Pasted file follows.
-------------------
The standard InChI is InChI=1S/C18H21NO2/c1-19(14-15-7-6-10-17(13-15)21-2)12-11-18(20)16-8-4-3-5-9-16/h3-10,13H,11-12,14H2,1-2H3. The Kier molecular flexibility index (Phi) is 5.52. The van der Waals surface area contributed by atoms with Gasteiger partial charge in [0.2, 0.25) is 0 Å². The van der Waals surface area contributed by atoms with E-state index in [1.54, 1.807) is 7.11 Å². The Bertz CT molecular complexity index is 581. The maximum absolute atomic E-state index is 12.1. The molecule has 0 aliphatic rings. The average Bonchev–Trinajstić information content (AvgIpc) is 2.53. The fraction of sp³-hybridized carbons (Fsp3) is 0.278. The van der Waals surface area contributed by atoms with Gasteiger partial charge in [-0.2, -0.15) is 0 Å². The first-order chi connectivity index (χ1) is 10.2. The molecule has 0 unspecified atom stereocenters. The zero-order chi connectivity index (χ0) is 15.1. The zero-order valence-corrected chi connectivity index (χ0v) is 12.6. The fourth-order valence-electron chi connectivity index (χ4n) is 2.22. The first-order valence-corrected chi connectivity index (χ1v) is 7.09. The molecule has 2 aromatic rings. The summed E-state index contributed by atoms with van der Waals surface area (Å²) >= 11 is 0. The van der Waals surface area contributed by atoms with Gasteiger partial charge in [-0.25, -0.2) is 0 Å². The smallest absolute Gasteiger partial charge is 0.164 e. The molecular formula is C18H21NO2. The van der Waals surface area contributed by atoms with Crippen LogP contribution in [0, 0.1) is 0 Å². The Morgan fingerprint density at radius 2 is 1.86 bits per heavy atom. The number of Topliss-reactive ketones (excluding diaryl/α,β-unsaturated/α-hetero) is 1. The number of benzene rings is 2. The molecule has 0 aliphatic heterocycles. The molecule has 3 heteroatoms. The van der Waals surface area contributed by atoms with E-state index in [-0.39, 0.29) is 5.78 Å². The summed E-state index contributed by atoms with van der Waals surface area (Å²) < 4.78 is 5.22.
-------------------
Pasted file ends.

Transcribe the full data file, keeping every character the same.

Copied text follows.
The standard InChI is InChI=1S/C18H21NO2/c1-19(14-15-7-6-10-17(13-15)21-2)12-11-18(20)16-8-4-3-5-9-16/h3-10,13H,11-12,14H2,1-2H3. The Kier molecular flexibility index (Phi) is 5.52. The van der Waals surface area contributed by atoms with Gasteiger partial charge in [0.2, 0.25) is 0 Å². The van der Waals surface area contributed by atoms with E-state index in [1.54, 1.807) is 7.11 Å². The Bertz CT molecular complexity index is 581. The maximum absolute atomic E-state index is 12.1. The molecule has 0 aliphatic rings. The average Bonchev–Trinajstić information content (AvgIpc) is 2.53. The fraction of sp³-hybridized carbons (Fsp3) is 0.278. The van der Waals surface area contributed by atoms with Gasteiger partial charge in [-0.2, -0.15) is 0 Å². The first-order chi connectivity index (χ1) is 10.2. The molecule has 0 unspecified atom stereocenters. The zero-order chi connectivity index (χ0) is 15.1. The zero-order valence-corrected chi connectivity index (χ0v) is 12.6. The fourth-order valence-electron chi connectivity index (χ4n) is 2.22. The first-order valence-corrected chi connectivity index (χ1v) is 7.09. The molecule has 2 aromatic rings. The summed E-state index contributed by atoms with van der Waals surface area (Å²) >= 11 is 0. The van der Waals surface area contributed by atoms with Gasteiger partial charge in [-0.25, -0.2) is 0 Å². The smallest absolute Gasteiger partial charge is 0.164 e. The molecular formula is C18H21NO2. The van der Waals surface area contributed by atoms with Crippen LogP contribution in [0, 0.1) is 0 Å². The Morgan fingerprint density at radius 2 is 1.86 bits per heavy atom. The number of Topliss-reactive ketones (excluding diaryl/α,β-unsaturated/α-hetero) is 1. The number of benzene rings is 2. The molecule has 0 aliphatic heterocycles. The molecule has 3 heteroatoms. The van der Waals surface area contributed by atoms with E-state index in [-0.39, 0.29) is 5.78 Å². The summed E-state index contributed by atoms with van der Waals surface area (Å²) < 4.78 is 5.22.